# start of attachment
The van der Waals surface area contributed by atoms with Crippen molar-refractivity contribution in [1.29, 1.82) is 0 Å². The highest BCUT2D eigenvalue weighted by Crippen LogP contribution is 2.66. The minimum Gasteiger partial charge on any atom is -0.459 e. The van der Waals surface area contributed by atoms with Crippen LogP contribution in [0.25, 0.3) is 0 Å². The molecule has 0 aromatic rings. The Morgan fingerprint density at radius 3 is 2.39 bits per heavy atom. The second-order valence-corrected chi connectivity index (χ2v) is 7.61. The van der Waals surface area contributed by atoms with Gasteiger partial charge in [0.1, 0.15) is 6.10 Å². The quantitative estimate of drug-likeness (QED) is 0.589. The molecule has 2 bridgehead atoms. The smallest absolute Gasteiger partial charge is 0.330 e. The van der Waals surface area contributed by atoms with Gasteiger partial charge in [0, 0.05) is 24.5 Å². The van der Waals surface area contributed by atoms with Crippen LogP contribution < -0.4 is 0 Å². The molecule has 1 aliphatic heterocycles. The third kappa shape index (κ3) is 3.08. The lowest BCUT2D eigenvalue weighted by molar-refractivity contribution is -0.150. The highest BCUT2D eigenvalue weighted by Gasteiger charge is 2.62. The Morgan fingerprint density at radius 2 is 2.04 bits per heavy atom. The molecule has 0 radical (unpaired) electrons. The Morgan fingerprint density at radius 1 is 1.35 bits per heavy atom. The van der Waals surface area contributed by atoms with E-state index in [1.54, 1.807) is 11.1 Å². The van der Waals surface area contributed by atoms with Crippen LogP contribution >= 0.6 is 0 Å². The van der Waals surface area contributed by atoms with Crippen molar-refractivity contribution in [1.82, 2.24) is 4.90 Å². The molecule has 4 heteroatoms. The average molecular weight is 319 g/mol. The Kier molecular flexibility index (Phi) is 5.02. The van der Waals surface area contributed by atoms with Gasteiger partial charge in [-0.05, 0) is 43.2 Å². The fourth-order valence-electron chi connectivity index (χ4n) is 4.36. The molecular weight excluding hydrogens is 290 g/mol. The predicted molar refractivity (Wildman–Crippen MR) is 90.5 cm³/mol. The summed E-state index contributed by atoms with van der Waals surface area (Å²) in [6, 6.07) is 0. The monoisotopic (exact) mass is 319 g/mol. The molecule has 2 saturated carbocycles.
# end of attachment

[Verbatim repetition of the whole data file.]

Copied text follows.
The van der Waals surface area contributed by atoms with Crippen molar-refractivity contribution in [1.29, 1.82) is 0 Å². The highest BCUT2D eigenvalue weighted by Crippen LogP contribution is 2.66. The minimum Gasteiger partial charge on any atom is -0.459 e. The van der Waals surface area contributed by atoms with Crippen LogP contribution in [0.25, 0.3) is 0 Å². The molecule has 0 aromatic rings. The Morgan fingerprint density at radius 3 is 2.39 bits per heavy atom. The second-order valence-corrected chi connectivity index (χ2v) is 7.61. The van der Waals surface area contributed by atoms with Gasteiger partial charge in [0.1, 0.15) is 6.10 Å². The quantitative estimate of drug-likeness (QED) is 0.589. The molecule has 2 bridgehead atoms. The smallest absolute Gasteiger partial charge is 0.330 e. The van der Waals surface area contributed by atoms with Gasteiger partial charge in [0, 0.05) is 24.5 Å². The van der Waals surface area contributed by atoms with Crippen LogP contribution < -0.4 is 0 Å². The molecule has 1 aliphatic heterocycles. The third kappa shape index (κ3) is 3.08. The lowest BCUT2D eigenvalue weighted by molar-refractivity contribution is -0.150. The highest BCUT2D eigenvalue weighted by Gasteiger charge is 2.62. The Morgan fingerprint density at radius 2 is 2.04 bits per heavy atom. The molecule has 0 radical (unpaired) electrons. The Morgan fingerprint density at radius 1 is 1.35 bits per heavy atom. The van der Waals surface area contributed by atoms with E-state index in [1.54, 1.807) is 11.1 Å². The van der Waals surface area contributed by atoms with Crippen LogP contribution >= 0.6 is 0 Å². The van der Waals surface area contributed by atoms with Crippen molar-refractivity contribution in [1.82, 2.24) is 4.90 Å². The molecule has 4 heteroatoms. The average molecular weight is 319 g/mol. The Kier molecular flexibility index (Phi) is 5.02. The van der Waals surface area contributed by atoms with Gasteiger partial charge in [-0.05, 0) is 43.2 Å². The fourth-order valence-electron chi connectivity index (χ4n) is 4.36. The molecular weight excluding hydrogens is 290 g/mol. The predicted molar refractivity (Wildman–Crippen MR) is 90.5 cm³/mol. The summed E-state index contributed by atoms with van der Waals surface area (Å²) in [6, 6.07) is 0. The monoisotopic (exact) mass is 319 g/mol. The molecule has 2 saturated carbocycles.